Gastroesophageal reflux disease (GERD) is estimated to affect 10-20% of the Western world and up to 30 million people in the United States alone.1 Increased stress may be a contributor to GERD symptoms, and clinical studies have suggested a relationship between GERD and anxiety, as well as depression,2 which may become an increasingly important clinical consideration during the COVID-19 pandemic.
The most popular GERD treatments, stomach acid reducers, are a booming business, with both H2 blockers and proton pump inhibitors (PPIs) used widely. Prescription PPIs are used by an estimated 15 million Americans.3 Taking an over-the-counter acid blocker for occasional heartburn symptoms may not be a big issue, but in practice, many patients with chronic reflux are prescribed acid blockers indefinitely. A significant number of researchers have independently linked PPIs to adverse health problems such as bone fractures,4 chronic kidney disease,5 and pneumonia,4 among others.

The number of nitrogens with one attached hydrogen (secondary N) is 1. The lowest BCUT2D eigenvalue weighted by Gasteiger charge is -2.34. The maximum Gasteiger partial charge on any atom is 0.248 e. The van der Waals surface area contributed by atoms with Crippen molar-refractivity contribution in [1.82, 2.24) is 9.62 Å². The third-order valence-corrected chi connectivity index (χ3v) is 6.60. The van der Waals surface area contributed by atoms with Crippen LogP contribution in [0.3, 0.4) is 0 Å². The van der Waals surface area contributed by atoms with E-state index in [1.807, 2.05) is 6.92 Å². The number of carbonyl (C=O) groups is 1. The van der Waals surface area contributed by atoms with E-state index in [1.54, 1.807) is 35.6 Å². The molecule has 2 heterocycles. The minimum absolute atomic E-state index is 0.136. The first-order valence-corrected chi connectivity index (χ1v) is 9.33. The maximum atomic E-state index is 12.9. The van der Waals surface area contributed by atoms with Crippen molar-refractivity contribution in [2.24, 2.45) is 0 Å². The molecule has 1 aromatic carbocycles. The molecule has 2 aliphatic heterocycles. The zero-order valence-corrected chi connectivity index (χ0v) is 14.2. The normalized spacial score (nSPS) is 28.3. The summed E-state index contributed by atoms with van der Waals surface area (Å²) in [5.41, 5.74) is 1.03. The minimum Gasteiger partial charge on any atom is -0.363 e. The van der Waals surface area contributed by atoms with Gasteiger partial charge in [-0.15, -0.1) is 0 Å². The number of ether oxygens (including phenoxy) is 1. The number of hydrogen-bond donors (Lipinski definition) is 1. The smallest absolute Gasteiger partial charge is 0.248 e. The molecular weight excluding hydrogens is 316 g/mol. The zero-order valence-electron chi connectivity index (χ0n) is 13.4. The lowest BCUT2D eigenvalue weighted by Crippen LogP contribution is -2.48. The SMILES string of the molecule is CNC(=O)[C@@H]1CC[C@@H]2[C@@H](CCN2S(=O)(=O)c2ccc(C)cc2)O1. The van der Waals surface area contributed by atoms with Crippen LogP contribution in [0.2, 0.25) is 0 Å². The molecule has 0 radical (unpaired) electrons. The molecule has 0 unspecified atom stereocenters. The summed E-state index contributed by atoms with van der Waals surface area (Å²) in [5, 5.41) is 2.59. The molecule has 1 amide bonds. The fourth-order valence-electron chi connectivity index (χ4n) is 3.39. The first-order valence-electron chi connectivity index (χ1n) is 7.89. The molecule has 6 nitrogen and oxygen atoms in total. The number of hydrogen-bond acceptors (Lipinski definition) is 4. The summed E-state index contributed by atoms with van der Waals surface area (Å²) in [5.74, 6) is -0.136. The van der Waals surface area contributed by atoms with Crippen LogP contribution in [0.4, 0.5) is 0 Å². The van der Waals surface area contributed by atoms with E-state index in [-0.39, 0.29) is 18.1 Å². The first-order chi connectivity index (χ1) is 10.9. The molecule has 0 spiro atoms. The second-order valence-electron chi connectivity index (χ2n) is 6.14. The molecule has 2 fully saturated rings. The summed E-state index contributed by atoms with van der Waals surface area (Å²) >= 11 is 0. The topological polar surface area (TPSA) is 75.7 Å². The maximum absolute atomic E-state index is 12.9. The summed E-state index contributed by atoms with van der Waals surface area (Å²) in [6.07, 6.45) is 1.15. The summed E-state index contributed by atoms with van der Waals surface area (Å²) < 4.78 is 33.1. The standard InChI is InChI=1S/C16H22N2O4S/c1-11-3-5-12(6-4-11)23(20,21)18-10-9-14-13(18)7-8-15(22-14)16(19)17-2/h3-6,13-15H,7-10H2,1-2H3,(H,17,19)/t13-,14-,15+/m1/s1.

Given these risks, is there a better way to treat the increasingly common issue of GERD? In the following video, IFM educator Shilpa P. Saxena, MD, IFMCP, talks about the non-gastrointestinal symptoms of GERD, such as allergies, and identifies some of the steps she takes when developing a treatment plan.
PPIs: comparing the pros and cons
When establishing treatment for patients who require acid suppression, considering PPI benefits and risks associated with dosage amounts and duration is an important component.
Not all research suggests that PPIs are associated with adverse effects. For example, a three-year randomized trial of pantoprazole completed in 2019 did not find significant adverse events, with the exception of an increased risk of enteric infections.6 PPIs continue to be a primary therapy for acute and long-term management of GERD due to their:
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